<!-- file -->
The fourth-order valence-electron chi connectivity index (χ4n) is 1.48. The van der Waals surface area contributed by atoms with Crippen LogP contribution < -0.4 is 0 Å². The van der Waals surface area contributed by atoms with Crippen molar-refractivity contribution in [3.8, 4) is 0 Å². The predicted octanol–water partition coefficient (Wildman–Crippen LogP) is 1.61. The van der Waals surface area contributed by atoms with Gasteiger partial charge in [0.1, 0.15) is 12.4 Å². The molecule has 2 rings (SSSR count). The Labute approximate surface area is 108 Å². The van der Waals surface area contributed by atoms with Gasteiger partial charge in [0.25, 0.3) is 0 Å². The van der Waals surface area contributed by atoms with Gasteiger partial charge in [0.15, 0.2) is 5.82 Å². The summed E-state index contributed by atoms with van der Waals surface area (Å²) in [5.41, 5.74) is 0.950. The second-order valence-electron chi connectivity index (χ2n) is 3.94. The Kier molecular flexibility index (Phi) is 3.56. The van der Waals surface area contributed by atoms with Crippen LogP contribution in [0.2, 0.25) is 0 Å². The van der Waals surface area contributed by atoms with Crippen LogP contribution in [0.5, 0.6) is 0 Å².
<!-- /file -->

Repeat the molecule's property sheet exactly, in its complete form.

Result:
The fourth-order valence-electron chi connectivity index (χ4n) is 1.48. The van der Waals surface area contributed by atoms with Crippen LogP contribution < -0.4 is 0 Å². The van der Waals surface area contributed by atoms with Crippen molar-refractivity contribution in [3.8, 4) is 0 Å². The predicted octanol–water partition coefficient (Wildman–Crippen LogP) is 1.61. The van der Waals surface area contributed by atoms with Gasteiger partial charge in [0.1, 0.15) is 12.4 Å². The molecule has 2 rings (SSSR count). The Labute approximate surface area is 108 Å². The van der Waals surface area contributed by atoms with Gasteiger partial charge in [0.25, 0.3) is 0 Å². The van der Waals surface area contributed by atoms with Gasteiger partial charge in [0.15, 0.2) is 5.82 Å². The summed E-state index contributed by atoms with van der Waals surface area (Å²) in [5.41, 5.74) is 0.950. The second-order valence-electron chi connectivity index (χ2n) is 3.94. The Kier molecular flexibility index (Phi) is 3.56. The van der Waals surface area contributed by atoms with Crippen LogP contribution in [0.2, 0.25) is 0 Å². The van der Waals surface area contributed by atoms with Crippen LogP contribution in [0.5, 0.6) is 0 Å².